MW: But even so, eight performances a week is a grind, it’s a lot of work. Have you been on stage and felt that “I’m not doing my best and need to punch things up?”
CHANNING: Always, always. To hold an audience is an unnatural thing. It’s only natural to lose them; it’s only natural for the magic spell to break, and for them to stop believing it’s really happening right there in front of them for the first time. All it takes [on my part] is concentration. Don’t let it waver. Don’t ever, ever let it waver.
MW: Did you come from a musical family?
CHANNING: No. My father was a newspaper man, and then he was a Christian Science lecturer. He went all over the world. So now there’s hardly a huge auditorium that we play [in which] he wasn’t there ahead of me, which gives me great confidence.
MW: So we could say you’re following in your father’s footsteps.
CHANNING: Yes… maybe… I never thought of that, [but] it does give me confidence. You know, I talked to Julie Andrews about this between scenes on Thoroughly Modern Millie, and she said, “Do you think that we are little Florence Nightingales trying to help people, trying to uplift their lives?” That’s exactly the way we feel. That’s why we don’t get tired of it.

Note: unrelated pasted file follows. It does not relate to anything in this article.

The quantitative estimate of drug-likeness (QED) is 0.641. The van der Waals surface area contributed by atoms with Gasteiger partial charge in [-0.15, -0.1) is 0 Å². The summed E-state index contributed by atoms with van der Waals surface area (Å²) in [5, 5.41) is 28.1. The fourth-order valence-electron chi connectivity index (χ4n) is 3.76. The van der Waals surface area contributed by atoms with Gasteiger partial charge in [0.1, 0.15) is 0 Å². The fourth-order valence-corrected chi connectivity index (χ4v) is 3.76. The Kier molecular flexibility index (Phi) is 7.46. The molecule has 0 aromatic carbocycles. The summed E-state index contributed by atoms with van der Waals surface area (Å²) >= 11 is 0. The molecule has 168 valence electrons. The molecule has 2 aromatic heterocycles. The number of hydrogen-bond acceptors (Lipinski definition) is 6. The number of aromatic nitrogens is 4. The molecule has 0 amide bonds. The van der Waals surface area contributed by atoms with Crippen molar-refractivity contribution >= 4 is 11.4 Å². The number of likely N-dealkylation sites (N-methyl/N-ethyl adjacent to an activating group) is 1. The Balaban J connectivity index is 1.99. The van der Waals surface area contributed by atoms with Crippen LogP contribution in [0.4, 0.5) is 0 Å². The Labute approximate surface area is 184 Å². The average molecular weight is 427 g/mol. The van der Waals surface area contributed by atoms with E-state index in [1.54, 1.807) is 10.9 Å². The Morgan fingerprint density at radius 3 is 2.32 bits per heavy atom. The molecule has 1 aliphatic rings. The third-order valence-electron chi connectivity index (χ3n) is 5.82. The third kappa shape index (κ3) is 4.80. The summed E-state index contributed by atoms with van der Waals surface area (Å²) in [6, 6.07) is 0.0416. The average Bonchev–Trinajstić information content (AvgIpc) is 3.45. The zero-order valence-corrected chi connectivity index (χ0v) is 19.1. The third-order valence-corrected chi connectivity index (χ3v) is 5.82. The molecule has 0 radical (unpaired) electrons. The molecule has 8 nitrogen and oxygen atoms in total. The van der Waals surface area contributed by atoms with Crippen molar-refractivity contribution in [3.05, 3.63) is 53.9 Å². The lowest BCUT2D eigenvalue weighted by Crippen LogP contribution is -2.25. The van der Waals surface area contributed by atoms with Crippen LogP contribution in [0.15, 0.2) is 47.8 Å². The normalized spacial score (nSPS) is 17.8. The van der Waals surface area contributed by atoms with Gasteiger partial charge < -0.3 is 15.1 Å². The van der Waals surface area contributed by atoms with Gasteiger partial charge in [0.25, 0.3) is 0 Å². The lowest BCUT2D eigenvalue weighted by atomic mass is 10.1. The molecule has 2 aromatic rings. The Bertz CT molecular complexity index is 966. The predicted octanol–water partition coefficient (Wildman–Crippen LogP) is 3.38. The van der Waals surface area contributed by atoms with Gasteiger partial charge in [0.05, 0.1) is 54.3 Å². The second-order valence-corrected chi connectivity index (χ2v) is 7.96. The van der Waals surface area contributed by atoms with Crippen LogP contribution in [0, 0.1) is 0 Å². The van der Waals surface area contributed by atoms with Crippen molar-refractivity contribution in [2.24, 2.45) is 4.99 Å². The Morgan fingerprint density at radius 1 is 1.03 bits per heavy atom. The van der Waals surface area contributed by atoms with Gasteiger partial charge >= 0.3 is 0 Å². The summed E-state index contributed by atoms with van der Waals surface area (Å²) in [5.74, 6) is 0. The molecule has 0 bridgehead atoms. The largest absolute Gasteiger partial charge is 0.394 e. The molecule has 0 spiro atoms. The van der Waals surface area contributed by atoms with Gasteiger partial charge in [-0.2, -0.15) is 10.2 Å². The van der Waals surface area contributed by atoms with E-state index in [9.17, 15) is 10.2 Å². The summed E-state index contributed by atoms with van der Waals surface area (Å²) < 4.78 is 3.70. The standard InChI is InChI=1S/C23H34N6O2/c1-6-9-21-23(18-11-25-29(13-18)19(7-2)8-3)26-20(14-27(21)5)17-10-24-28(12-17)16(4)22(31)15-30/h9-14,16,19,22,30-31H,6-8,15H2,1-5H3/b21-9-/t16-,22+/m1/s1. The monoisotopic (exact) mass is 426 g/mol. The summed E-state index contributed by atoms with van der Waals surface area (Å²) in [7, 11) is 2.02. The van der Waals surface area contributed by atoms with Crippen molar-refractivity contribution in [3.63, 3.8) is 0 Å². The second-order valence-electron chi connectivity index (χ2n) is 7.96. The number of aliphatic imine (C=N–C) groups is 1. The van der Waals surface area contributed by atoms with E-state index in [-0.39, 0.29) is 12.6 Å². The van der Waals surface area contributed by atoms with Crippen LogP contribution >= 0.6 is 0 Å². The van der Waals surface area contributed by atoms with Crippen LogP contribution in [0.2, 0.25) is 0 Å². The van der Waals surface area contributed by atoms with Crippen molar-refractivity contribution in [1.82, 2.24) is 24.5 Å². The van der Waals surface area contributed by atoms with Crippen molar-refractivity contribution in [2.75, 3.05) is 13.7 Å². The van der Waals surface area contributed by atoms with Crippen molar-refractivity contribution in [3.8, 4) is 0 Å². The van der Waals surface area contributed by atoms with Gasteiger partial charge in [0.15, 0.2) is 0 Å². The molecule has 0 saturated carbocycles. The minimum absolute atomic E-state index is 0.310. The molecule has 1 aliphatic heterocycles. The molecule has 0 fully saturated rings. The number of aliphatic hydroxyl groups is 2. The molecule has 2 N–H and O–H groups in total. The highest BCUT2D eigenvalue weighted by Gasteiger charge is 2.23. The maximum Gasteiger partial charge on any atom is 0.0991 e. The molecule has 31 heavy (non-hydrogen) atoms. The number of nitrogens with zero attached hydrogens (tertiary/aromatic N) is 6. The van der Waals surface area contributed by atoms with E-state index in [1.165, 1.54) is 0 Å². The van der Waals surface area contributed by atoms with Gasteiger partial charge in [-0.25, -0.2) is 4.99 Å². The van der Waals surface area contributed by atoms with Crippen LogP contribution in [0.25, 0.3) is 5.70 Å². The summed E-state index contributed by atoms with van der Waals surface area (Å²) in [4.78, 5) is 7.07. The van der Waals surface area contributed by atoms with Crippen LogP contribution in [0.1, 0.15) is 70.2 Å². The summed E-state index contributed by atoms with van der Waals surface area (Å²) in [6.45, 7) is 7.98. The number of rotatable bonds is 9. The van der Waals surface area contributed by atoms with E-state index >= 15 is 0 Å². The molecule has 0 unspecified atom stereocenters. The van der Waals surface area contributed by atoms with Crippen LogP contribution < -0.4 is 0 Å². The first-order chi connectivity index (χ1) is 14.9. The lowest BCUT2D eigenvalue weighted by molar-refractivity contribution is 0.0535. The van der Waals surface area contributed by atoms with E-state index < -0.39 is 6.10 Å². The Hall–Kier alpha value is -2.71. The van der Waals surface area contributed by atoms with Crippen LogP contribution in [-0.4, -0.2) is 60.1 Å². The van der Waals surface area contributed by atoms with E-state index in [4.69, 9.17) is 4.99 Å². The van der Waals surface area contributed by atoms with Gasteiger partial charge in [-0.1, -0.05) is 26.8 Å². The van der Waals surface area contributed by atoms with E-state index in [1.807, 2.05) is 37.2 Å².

MW: There’s a wonderfully funny scene in act two of Dolly where you eat one potato puff after potato puff — I think it’s close to twenty in all. How on earth do you do this?
CHANNING: Well, we used to use [spun] sugar. I ate them for a year [in the original 1964 production] and got some kind of sugar condition — I can’t ever touch sugar now. So then Gower [Champion, the show’s original director] said, “I’ll get in touch with Charlie Chaplin’s man who made that show that he ate.” He also made 500 link sausages and the camera never stopped. And he came and taught the crew how to make the potato puffs out of rice paper. They turn into spitballs. I swallow 22 of them, depending on how much the audience laughs. If they laugh more, I swallow a couple more. It’s not easy, though. I have an understudy, and she can only get three of them in. So I guess I just have a big mouth.
MW: You’re one of the few Broadway legends left who go out on the road. Most stars don’t do that anymore. They just sit on Broadway and wait for the audiences to come to them.